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Home Buying Guide
Daniel Cohen
UpdatedSep 15, 2010
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    4 min read
Key Takeaways:
  • Build up a decent down payment.
  • Pay your bills on time.
  • Find a great lender with low mortgage rates.

A handy checklist to help you understand how to buy a home and how to get a home mortgage loan.

You've found a great realtor who has helped you find the home that's right for you, you've worked out what you will need to offer given the local market, and the realtor is ready to start negotiations on your behalf. Now the hard work really starts: how large of a mortgage are you going to need to be able to buy the house, and can you afford it? This guide helps you work through these tough issues.

Find a Down Payment

Particularly in today's economy, you are going to need to come up with a down payment before you can qualify for a mortgage. The size of the down payment will affect whether you qualify for the best mortgage rates, and even whether you qualify at all. A large down payment in relation to the value of the house you want to buy leads to a lower Loan to Value ratio (LTV) — a key ratio that lenders use to determine whether or not to offer you a home loan, and what interest rate they will charge you. If you are putting down less than 20% of the home price, expect to pay more for your mortgage, unless you get an FHA or VA loan.

Ensure Your Credit is in Good Standing

Another key figure used to determine whether you qualify for a mortgage, and at what rate, is your credit score (aka FICO score, so-called because it is produced by the Fair Isaac Corporation - FICO is the best-known and most widely used credit score model in the United States). Your credit score is driven by a range of factors, including whether payments on your existing debts have been on time, what percentage of your existing credit limits are being used (lower is better), and the average age of your existing debt facilities (older is better). If you have bad credit, you will pay more to borrow, or you will struggle to get a loan. If you have a credit score above 720 or so, you can expect to get the best rates available.

Don't know your score? You can fill out the short form on this page to sign up for a free credit score, or read more about getting a credit report and credit score.

Make Sure You Can Afford the Payments

If you are going to buy a home, it is critical to make sure that you can afford the payments over time. Is there room in your budget to tackle the mortgage payments month after month, in addition to property taxes and homeowners insurance? Make sure to account for maintenance costs if you are buying an older home, and put together a budget to make sure that the numbers work. Mortgage lenders want to make sure you can afford your monthly payments; they use the 'Debt to Income' ratio (DTI) as a measure for this. If the payments on your mortgage, plus taxes and insurance, plus the monthly payments you are making on other debts (auto loans, credit cards etc.) add up to more than a certain percentage of your income before taxes, it is likely that you won't qualify for a loan. Even if you do qualify, you may struggle to keep up with your payments.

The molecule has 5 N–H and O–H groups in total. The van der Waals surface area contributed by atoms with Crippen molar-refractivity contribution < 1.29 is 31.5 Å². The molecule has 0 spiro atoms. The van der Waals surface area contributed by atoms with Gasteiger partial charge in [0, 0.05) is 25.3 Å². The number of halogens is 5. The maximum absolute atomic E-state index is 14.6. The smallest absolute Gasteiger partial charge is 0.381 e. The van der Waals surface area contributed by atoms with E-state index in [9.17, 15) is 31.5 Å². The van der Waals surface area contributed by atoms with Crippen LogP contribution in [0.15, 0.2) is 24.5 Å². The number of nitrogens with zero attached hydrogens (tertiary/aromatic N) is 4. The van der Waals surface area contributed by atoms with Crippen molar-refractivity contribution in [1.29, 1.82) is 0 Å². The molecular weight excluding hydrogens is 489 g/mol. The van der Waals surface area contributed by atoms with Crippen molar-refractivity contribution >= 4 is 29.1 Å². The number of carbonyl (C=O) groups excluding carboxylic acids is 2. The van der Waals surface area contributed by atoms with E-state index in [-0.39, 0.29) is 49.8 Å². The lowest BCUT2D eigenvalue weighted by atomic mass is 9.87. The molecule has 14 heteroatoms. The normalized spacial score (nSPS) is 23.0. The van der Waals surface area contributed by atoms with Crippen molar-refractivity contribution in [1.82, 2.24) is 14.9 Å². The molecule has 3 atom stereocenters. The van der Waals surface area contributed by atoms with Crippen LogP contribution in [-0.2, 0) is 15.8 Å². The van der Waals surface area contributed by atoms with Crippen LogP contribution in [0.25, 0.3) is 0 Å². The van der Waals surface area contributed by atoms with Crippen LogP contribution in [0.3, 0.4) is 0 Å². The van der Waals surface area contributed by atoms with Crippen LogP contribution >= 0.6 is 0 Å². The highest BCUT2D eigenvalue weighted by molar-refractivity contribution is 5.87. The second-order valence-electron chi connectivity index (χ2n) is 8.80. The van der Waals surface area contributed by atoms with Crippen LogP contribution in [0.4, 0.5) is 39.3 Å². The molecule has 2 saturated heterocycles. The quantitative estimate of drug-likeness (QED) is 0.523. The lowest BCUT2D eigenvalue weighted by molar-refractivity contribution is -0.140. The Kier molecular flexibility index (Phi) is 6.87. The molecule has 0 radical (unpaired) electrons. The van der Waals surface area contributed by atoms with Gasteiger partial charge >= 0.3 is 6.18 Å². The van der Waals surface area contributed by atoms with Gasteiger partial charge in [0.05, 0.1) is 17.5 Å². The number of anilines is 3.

Keep an Eye on the Appraisal

During the property/credit boom, a home appraisal was a formality - you could almost guarantee that if a home was selling for a certain amount, then the appraisal would come in near that value. Those days are gone, and many appraisals are now much more conservative. If the appraisal comes in a lot lower than the asking price, your mortgage offer may be withdrawn. Make sure to stay in communication with the appraiser and provide support for the asking price in the neighborhood in question.

Build an Emergency Fund

Lenders will ensure that you have readily accessible funds to cover at least two months of mortgage payments in case of emergency. Regardless, most financial planners recommend an emergency fund of 6-12 months of after-tax income in case the unexpected happens.

Find a Great Lender or Broker

The right lender or mortgage broker will take you through all of these steps and more. You want to find an experienced advisor who can provide competitive rates, and who is prepared to go the extra mile to coach you through the process.'s network of trusted lenders can help get you a great rate with good service.


SSmith, Sep, 2011
Very interesting and informative post. Very well done!Paul